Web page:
Friday, December  14, 2018
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High Country Backpack, day 2
August 26 - Grand Teton NP
Another clear pre-dawn sky greeted us on the last full day of our Great American Solar Eclipse trip. We'd had a great run of excellent weather, with only a few morning and afternoon rain showes on two days. Perfect otherwise.

Our objective today was straightforward and not that difficult: pack up, hike to the top of the Middle-North Fork Granite Creek Divide (which was only about 100 feet of elevation and a few minutes of walking), then descend the entire length of Granite Creek and Canyon, starting from the top of the North Fork. It was an almost entirely descending route, and at a very moderate grade. Assuming the trail was in good shape, it would be a very easy 16-17km hike.
Pre-dawn, Grand Teton Backcountry
Moose in Headwaters
Prepped for departure
The sun came up, we had a final camp breakfast, and we packed up for our journey out. By 7:30 a.m. we were walking north, up very briefly and then starting down into the drainage of the North Fork of Granite Creek. Once again, we hiked down past that amazing(tm) display of colorful wildflowers. And this time, the early morning sun was shining on them, further accentuating the colors. Wowow! [many more pictures taken at this point... see following]
courtesy JInnes
Flowery Divide
Descending to Brilliance
Colorful Symbiosis
courtesy PChen
In the "thicket" of things
Never seen such density
Eventually we tore ourselves away from the floral brilliance, and continued down the steep trail. We soon came to the bottom of the drainage and turned right at the junction with Granite Canyon trail (yesterday evening we had continued north on the Teton Crest trail to Marion Lake).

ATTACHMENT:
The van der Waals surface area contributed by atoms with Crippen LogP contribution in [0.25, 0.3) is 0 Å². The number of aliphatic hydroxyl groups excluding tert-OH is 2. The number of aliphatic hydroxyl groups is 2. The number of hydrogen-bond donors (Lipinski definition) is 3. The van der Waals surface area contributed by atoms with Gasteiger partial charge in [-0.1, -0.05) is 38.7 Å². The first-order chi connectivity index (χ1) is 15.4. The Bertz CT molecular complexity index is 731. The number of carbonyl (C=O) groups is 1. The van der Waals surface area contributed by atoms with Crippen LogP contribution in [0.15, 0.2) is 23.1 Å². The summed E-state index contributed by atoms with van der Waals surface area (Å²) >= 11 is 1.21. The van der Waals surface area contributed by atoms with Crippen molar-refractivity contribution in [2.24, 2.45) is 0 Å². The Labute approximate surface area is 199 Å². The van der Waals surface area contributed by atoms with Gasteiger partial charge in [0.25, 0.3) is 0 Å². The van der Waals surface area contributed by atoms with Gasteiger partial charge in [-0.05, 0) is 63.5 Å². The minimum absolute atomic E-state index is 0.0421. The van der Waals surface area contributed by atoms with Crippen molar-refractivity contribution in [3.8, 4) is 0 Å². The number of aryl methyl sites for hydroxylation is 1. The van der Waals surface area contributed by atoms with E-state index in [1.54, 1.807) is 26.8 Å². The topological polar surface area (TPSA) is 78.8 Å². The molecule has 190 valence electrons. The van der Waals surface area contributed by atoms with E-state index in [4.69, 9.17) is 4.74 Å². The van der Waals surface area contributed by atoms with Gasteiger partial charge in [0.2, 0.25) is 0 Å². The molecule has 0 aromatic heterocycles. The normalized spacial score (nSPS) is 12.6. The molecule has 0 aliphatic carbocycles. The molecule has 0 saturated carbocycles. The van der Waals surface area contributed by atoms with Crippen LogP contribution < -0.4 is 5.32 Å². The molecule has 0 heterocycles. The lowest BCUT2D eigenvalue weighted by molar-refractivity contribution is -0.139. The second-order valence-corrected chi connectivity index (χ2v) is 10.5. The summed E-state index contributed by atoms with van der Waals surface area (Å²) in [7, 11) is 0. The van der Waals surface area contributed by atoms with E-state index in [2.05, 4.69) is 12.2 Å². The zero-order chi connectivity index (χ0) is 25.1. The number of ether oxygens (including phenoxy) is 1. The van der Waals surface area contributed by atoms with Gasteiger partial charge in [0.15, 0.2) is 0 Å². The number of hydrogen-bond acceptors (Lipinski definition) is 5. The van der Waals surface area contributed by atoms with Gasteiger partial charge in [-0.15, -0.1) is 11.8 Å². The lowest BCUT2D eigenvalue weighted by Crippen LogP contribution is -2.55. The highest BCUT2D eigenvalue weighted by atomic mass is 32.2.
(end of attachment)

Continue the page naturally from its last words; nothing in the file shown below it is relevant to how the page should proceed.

Now down in the valley bottom, the trail descended at a much more moderate grade. The trail's tread was excellent - not unexpected given what we'd seen so far in this park, but still appreciated. We alternated between stretches of shady forest and subalpine meadows - meadows that were again rich with all sorts of wildflowers.
North Fork Drainage
Subalpine Beauty
Helianthella Grove
courtesy PChen
North Fork
Hiking Downcanyon
Hiking Downcanyon
For a couple of hours, we descended the very easy, gentle Granite Canyon Trail. We crossed Granite Creek itself several times, at one point stopping to filter a few litres of cold fresh mountain water. There were many nice back country campsites along the way, of which only a very few were occupied. It seemed like the entire southern backcountry of Grand Teton NP was not very busy this late August of 2017. Slightly surprising, given the recent eclipse.
Towards the mouth
Creek never far away
Excellent Trail
The temperatures rose but the trail grew more forested, shadier, as we descended. The waters of Granite Creek grew as tributary upon tributary emptied their contents into it, and near the bottom, it was a decently-sized rushing, cascading river. The valley narrowed into Granite Canyon proper, with high rocky walls on either side (but not particularly narrow). We noted the changes in vegetation as we descended, too. Some deciduous plants had crept into the forest mix, and the colorful wildflowers had disappeared from the meadows. Likely it was past blooming season at these lower, warmer elevations.

Finally, about four hours after setting out, we arrived at the mouth of Granite Canyon and the end of the Granite Canyon trail. Here we intersected with the Valley Trail, which we'd be taking right (south) to connect back to the ski resort.
Approaching Narrows
More Forested
More Forested
Granite Creek
Valley Trail Junction